Bess Myerson in 1957.

Why Bess Myerson still matters (COMMENTARY)

(RNS) Young Bess Myerson wanted a piano.

Bess Myerson in 1957.

Bess Myerson in 1957.


 This image is available for web publication. For questions, contact Sally Morrow.

But her father, a house painter, could not afford to buy her one. The Myersons were that species of Jew that is becoming increasingly rare in New York these days -- working-class, Yiddish-speaking, socialist-leaning, living in the Sholem Aleichem co-ops in the Bronx.

And so, blessed with beauty and charm, Bess of the Bronx entered the Miss New York City pageant. She figured that if she won the pageant, she would use the $5,000 prize to purchase the piano and to study music. She won the pageant, and then she went on to Atlantic City to enter the Miss America pageant, which she also won. And the rest, as they say, is history -- American Jewish history. Bess Myerson would be the first, and to date, the only Jewish woman to become Miss America.

This week, the world learned that Bess Myerson had died on Dec. 14, at the age of 90. She died in relative obscurity, having lived through public service, political ambitions and various disappointments. I suspect that not a few people were surprised that she had still been alive.

Bess Myerson: old news, right?

Wrong.

Her life still matters. Because it is about American Judaism.

Remember the date that Ms. Myerson was crowned Miss America -- Sept. 8, 1945. It was only a few days after Japan surrendered, bringing World War II to a close. The concentration camps had just been liberated. Anne Frank, the other iconic young Jewish woman of that time, died in Bergen-Belsen in March 1945. In September 1945, emaciated Jewish survivors were just beginning to shed their striped concentration camp uniforms.

And yet, in Atlantic City, Bess Myerson was parading in a swimsuit. In Europe, there was Jewish death. In America -- Jewish life. Bess Myerson represented the resurrection of the Jewish body -- the journey from degradation to beauty.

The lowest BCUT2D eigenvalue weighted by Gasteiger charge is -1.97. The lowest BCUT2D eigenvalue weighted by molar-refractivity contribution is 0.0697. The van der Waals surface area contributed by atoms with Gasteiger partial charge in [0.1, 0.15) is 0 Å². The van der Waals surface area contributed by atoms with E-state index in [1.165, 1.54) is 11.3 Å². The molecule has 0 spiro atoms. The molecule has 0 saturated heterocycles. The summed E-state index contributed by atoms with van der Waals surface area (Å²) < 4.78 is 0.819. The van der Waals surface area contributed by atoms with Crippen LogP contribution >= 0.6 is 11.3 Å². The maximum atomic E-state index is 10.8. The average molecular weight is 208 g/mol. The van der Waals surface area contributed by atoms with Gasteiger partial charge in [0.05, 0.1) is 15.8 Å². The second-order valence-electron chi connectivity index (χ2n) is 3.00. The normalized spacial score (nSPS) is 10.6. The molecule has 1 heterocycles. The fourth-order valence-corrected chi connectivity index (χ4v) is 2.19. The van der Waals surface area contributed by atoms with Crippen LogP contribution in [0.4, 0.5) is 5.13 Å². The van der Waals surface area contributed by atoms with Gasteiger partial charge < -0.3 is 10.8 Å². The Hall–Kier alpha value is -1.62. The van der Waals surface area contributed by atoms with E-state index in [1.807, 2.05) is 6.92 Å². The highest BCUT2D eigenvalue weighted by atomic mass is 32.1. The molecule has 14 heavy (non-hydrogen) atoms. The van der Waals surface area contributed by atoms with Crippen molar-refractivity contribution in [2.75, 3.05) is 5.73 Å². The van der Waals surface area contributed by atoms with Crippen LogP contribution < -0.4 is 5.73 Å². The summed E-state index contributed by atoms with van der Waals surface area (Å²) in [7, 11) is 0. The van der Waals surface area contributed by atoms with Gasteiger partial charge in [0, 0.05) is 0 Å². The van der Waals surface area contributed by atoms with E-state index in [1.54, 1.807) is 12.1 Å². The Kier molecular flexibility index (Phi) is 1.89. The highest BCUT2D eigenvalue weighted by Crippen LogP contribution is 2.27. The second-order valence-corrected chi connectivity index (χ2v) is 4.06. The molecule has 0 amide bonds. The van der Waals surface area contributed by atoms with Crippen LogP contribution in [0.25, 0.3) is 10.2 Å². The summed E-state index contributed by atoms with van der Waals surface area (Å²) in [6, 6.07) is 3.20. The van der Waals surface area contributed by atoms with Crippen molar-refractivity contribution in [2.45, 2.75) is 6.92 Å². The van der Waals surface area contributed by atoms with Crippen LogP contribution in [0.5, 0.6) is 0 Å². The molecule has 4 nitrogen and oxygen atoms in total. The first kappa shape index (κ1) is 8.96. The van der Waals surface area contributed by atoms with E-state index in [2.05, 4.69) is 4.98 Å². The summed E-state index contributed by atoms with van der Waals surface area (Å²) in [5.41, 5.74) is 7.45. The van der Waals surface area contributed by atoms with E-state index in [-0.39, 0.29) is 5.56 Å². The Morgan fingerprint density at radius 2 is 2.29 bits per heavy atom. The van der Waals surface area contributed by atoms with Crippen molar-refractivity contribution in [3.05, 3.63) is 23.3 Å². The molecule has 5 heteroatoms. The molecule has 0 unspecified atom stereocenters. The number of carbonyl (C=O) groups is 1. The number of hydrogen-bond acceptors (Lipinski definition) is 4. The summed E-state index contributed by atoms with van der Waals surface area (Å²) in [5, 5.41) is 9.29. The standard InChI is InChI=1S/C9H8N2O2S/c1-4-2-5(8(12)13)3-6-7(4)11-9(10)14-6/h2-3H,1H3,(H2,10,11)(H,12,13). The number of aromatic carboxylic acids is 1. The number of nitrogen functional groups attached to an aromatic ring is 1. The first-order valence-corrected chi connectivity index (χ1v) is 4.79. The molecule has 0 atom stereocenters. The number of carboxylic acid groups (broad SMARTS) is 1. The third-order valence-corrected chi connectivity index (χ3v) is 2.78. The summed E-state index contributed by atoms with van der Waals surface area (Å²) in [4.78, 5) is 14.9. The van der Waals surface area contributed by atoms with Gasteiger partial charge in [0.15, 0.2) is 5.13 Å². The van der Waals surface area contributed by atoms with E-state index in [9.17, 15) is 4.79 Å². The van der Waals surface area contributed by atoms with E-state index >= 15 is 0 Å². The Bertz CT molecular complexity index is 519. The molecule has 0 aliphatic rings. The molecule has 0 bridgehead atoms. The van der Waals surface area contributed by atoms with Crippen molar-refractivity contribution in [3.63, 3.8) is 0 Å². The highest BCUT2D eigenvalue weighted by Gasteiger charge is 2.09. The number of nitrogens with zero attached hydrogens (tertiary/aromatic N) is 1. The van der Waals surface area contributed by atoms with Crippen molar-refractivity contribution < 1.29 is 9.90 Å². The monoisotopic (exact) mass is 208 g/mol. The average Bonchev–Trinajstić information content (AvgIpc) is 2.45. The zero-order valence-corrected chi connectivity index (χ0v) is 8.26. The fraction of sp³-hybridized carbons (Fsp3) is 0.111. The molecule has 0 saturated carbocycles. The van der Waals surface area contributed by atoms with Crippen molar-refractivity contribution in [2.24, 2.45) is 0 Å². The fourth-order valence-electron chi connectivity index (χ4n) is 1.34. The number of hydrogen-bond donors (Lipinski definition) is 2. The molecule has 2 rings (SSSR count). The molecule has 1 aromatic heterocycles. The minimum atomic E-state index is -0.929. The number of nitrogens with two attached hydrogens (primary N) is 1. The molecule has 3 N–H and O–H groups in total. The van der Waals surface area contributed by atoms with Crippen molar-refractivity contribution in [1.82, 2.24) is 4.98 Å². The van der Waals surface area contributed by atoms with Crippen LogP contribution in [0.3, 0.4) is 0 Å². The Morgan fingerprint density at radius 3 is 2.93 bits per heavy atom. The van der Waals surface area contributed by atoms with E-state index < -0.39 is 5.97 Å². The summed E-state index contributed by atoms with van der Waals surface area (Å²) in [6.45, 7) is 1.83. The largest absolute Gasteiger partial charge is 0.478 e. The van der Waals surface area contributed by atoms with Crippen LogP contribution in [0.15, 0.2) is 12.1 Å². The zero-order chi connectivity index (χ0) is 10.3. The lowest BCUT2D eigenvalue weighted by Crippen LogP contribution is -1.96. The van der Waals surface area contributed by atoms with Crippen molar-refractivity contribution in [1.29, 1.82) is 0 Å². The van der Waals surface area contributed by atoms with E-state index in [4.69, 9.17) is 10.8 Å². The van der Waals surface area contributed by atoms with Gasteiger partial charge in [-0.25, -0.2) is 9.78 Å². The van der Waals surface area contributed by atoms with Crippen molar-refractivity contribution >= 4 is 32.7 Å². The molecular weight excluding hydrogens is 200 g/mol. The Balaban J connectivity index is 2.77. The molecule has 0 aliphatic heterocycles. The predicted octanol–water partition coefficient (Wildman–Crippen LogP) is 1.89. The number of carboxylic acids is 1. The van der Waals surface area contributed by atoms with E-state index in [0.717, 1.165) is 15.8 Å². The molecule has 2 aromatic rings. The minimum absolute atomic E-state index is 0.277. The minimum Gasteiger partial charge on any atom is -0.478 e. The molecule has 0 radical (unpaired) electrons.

Remember that piano that Bess had originally wanted? How did the piano become the must-have piece of American Jewish parlor furniture? Pianos not only represented the Jewish longing for high culture. They represented permanence. They were heavy and cumbersome, difficult to move.

And that was their appeal. American Jews may have been on the move, from the Bronx to Westchester, say, but they were not fleeing. Back in Russia, if there was a pogrom you could grab your violin and run. America was different.

Rabbi Jeffrey Salkin is the spiritual leader of Temple Beth Am in Bayonne, N.J., and the author of numerous books on Jewish spirituality. Photo courtesy of Jeffrey Salkin

Rabbi Jeffrey Salkin is the spiritual leader of Temple Beth Am in Bayonne, N.J., and the author of numerous books on Jewish spirituality. Photo courtesy of Jeffrey Salkin


 This image is available for web and print publication. For questions, contact Sally Morrow.

How different? American Jews should gaze over the Atlantic and see what’s going on with their cousins in France, who are encountering unprecedented waves of anti-Semitism.

Right about now, many French Jews are trying to figure out: How do we move those pianos?

America was different, and is different. Bess Myerson helped make that possible. And that is why she still matters.

(Rabbi Jeffrey K. Salkin is the spiritual leader of Temple Beth Am of Bayonne, N.J., and the author of The Gods Are Broken! The Hidden Legacy of Abraham, published by Jewish Publication Society.)

YS/MG END SALKIN